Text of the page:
This was a book I bought years ago but hadn’t got to reading yet. A book challenge I’m taking part in helped me to shift it from to-be-read to read shelf, and I’m glad that I did read it.
I’m one of the few who enjoyed Mathematics as a subject in school. That’s why this book immediately appealed to me, and I had to procure a copy.
Children tend to believe something a guide/mentor tells them. They’re young, and cannot really understand that each person has their own magic within them. This book takes that idea in a literal sense.
There are quite a few short stories from Jeffrey Archer which have been released as single short books, possibly to create interest in the larger collection. This was one I recently came across, and is originally from the collection Cat O’ Nine Tales.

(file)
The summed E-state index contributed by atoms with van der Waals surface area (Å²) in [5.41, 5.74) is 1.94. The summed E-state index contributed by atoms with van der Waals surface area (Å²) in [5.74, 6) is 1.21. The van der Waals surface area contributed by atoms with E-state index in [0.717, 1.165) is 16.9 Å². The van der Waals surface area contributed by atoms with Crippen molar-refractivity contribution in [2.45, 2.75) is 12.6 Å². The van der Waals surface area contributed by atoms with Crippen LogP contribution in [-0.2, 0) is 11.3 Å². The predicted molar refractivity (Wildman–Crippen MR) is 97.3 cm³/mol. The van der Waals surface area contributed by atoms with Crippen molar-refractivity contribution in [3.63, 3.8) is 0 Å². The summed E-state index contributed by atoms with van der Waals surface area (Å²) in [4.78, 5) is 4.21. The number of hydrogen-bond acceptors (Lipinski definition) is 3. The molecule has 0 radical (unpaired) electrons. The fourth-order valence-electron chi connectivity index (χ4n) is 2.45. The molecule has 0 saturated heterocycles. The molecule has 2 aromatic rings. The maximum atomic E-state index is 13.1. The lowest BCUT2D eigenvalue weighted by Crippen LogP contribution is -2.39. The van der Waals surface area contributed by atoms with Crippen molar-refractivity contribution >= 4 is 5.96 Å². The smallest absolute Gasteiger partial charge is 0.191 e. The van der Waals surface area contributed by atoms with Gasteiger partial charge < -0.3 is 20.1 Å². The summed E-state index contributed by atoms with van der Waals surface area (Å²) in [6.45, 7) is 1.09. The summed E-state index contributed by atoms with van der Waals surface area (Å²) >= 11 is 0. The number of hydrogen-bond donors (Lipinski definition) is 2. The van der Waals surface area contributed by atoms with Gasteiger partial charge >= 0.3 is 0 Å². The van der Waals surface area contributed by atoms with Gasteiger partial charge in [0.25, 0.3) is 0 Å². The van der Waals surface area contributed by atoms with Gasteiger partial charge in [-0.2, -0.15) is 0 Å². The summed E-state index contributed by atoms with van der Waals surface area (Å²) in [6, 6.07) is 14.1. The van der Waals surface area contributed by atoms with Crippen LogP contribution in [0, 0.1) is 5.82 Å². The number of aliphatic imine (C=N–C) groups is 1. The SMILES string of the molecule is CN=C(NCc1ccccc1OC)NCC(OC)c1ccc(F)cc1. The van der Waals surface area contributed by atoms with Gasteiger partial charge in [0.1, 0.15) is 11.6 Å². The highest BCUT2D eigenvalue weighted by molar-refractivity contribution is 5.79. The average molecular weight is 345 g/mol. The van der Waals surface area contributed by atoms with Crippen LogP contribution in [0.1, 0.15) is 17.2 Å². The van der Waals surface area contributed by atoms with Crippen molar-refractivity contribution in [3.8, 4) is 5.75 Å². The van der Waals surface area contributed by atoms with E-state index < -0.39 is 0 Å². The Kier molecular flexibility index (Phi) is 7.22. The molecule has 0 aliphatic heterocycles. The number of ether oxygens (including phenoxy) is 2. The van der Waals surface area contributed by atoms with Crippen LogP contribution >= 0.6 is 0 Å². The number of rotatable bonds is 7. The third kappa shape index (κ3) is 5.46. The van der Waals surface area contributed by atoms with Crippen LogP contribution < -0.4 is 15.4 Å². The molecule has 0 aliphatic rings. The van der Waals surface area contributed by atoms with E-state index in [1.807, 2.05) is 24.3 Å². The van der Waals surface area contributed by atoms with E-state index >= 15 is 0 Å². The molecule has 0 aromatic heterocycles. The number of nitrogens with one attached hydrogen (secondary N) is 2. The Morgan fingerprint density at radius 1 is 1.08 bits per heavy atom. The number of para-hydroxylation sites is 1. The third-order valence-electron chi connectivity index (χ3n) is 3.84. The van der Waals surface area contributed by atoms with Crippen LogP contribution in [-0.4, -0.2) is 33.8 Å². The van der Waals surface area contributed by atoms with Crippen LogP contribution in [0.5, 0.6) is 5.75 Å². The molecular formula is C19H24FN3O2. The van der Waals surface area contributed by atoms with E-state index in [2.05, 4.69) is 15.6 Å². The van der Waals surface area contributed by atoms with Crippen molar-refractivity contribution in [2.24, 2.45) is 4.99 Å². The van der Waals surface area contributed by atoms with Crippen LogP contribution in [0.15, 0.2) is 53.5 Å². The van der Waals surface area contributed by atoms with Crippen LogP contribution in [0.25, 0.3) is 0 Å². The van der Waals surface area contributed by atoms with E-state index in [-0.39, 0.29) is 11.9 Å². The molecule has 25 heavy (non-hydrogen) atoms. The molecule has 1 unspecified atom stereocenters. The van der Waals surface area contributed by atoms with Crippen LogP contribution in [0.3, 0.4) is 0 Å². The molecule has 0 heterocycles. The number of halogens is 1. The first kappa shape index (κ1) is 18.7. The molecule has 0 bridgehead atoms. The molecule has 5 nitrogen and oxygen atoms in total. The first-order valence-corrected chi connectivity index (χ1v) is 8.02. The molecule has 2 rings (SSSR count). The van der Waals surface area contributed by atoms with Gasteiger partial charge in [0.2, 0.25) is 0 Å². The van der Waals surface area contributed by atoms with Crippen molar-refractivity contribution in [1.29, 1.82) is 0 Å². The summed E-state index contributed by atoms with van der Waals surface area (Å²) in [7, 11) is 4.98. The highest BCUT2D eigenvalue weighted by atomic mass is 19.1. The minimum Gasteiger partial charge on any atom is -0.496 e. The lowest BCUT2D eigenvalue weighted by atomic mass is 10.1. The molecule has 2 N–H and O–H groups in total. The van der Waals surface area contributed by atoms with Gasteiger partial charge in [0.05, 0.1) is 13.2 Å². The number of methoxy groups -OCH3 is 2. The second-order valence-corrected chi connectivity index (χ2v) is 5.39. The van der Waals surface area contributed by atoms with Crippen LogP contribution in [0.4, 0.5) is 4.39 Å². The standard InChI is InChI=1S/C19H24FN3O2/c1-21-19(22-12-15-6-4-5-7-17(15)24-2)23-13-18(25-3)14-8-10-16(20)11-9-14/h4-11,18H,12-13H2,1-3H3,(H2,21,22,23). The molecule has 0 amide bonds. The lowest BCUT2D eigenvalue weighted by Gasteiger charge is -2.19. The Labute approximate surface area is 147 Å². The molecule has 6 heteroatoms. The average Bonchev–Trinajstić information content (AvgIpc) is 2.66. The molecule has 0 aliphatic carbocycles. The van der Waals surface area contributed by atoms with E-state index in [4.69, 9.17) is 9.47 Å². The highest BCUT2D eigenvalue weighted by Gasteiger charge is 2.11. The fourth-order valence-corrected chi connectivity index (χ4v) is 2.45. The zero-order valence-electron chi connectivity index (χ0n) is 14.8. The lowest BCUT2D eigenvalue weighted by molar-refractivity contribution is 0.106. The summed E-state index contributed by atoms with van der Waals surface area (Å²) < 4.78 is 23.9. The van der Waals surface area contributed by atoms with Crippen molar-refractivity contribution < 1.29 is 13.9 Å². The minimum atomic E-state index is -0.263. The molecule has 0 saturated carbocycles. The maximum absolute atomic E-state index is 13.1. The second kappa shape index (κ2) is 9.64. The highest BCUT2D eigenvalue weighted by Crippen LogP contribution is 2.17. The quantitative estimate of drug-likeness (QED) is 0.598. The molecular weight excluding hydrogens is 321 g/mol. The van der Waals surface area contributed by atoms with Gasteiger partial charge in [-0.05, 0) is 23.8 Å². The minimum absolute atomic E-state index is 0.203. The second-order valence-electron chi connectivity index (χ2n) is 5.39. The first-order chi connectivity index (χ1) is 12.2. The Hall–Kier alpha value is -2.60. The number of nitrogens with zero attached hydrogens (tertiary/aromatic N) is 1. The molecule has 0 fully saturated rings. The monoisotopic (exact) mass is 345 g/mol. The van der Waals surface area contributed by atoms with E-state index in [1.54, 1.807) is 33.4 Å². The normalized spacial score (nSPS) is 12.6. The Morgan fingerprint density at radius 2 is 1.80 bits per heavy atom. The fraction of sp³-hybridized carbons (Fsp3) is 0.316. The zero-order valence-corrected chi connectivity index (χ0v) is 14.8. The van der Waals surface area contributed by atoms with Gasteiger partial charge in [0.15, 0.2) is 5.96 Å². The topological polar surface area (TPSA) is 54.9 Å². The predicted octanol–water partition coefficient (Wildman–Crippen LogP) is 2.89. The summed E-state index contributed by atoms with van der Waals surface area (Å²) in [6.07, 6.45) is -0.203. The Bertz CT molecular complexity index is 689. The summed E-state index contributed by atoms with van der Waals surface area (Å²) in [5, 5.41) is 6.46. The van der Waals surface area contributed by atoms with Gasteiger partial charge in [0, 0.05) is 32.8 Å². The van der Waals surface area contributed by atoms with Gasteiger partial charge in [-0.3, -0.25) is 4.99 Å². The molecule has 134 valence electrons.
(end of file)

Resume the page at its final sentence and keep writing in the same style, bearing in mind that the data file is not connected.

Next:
I think most of us would have grown up reading fairy tales, and would still love rereading them, or reading them to children. There’s that feel good factor in them that makes them enjoyable and makes us happy. When I read the title Unfairy Tales, I was wondering what I was in for with this read.
The power of the written word is such that it draws attention. The words accepted by some, ignored by some and at times, protested against by some. But we do forget that it is knowledge, useful to few people. Yes, words can incite extreme reactions, but to burn books is to burn knowledge, and that would definitely be cause for alarm.